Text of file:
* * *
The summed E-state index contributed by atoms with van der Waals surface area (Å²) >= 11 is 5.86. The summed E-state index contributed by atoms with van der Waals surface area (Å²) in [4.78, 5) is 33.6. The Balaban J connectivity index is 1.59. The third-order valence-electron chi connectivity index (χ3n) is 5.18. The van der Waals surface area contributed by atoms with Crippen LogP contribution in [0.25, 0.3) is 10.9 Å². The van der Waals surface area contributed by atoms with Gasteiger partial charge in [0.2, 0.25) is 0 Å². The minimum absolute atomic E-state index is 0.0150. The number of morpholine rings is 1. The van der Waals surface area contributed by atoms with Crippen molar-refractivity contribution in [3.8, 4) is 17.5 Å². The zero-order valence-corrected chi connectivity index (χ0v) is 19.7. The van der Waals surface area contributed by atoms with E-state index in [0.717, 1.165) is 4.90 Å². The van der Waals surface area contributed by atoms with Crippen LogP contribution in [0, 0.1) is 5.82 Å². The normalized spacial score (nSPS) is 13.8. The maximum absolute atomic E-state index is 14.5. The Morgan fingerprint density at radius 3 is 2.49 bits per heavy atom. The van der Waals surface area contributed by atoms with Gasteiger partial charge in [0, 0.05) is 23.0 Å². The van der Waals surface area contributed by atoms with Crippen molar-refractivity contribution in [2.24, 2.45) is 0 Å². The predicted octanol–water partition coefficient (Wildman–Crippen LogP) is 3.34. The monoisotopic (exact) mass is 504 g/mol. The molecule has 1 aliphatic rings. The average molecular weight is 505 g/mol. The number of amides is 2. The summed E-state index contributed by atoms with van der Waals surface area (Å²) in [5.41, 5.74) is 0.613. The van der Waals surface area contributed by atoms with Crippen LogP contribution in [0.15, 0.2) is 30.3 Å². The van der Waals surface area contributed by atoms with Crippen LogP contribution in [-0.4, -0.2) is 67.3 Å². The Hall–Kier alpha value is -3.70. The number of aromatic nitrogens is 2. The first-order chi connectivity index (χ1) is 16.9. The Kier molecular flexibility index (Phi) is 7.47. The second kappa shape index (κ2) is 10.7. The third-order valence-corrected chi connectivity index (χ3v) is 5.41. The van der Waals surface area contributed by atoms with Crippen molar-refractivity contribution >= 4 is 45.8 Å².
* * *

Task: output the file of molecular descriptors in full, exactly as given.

The summed E-state index contributed by atoms with van der Waals surface area (Å²) >= 11 is 5.86. The summed E-state index contributed by atoms with van der Waals surface area (Å²) in [4.78, 5) is 33.6. The Balaban J connectivity index is 1.59. The third-order valence-electron chi connectivity index (χ3n) is 5.18. The van der Waals surface area contributed by atoms with Crippen LogP contribution in [0.25, 0.3) is 10.9 Å². The van der Waals surface area contributed by atoms with Gasteiger partial charge in [0.2, 0.25) is 0 Å². The minimum absolute atomic E-state index is 0.0150. The number of morpholine rings is 1. The van der Waals surface area contributed by atoms with Crippen molar-refractivity contribution in [3.8, 4) is 17.5 Å². The zero-order valence-corrected chi connectivity index (χ0v) is 19.7. The van der Waals surface area contributed by atoms with E-state index in [0.717, 1.165) is 4.90 Å². The van der Waals surface area contributed by atoms with Crippen LogP contribution in [0, 0.1) is 5.82 Å². The normalized spacial score (nSPS) is 13.8. The maximum absolute atomic E-state index is 14.5. The Morgan fingerprint density at radius 3 is 2.49 bits per heavy atom. The van der Waals surface area contributed by atoms with Gasteiger partial charge in [0, 0.05) is 23.0 Å². The van der Waals surface area contributed by atoms with Crippen molar-refractivity contribution in [2.24, 2.45) is 0 Å². The predicted octanol–water partition coefficient (Wildman–Crippen LogP) is 3.34. The monoisotopic (exact) mass is 504 g/mol. The molecule has 1 aliphatic rings. The average molecular weight is 505 g/mol. The number of amides is 2. The summed E-state index contributed by atoms with van der Waals surface area (Å²) in [5.41, 5.74) is 0.613. The van der Waals surface area contributed by atoms with Crippen LogP contribution in [0.15, 0.2) is 30.3 Å². The van der Waals surface area contributed by atoms with Crippen LogP contribution in [-0.4, -0.2) is 67.3 Å². The Hall–Kier alpha value is -3.70. The number of aromatic nitrogens is 2. The first-order chi connectivity index (χ1) is 16.9. The Kier molecular flexibility index (Phi) is 7.47. The second kappa shape index (κ2) is 10.7. The third-order valence-corrected chi connectivity index (χ3v) is 5.41. The van der Waals surface area contributed by atoms with Crippen molar-refractivity contribution >= 4 is 45.8 Å².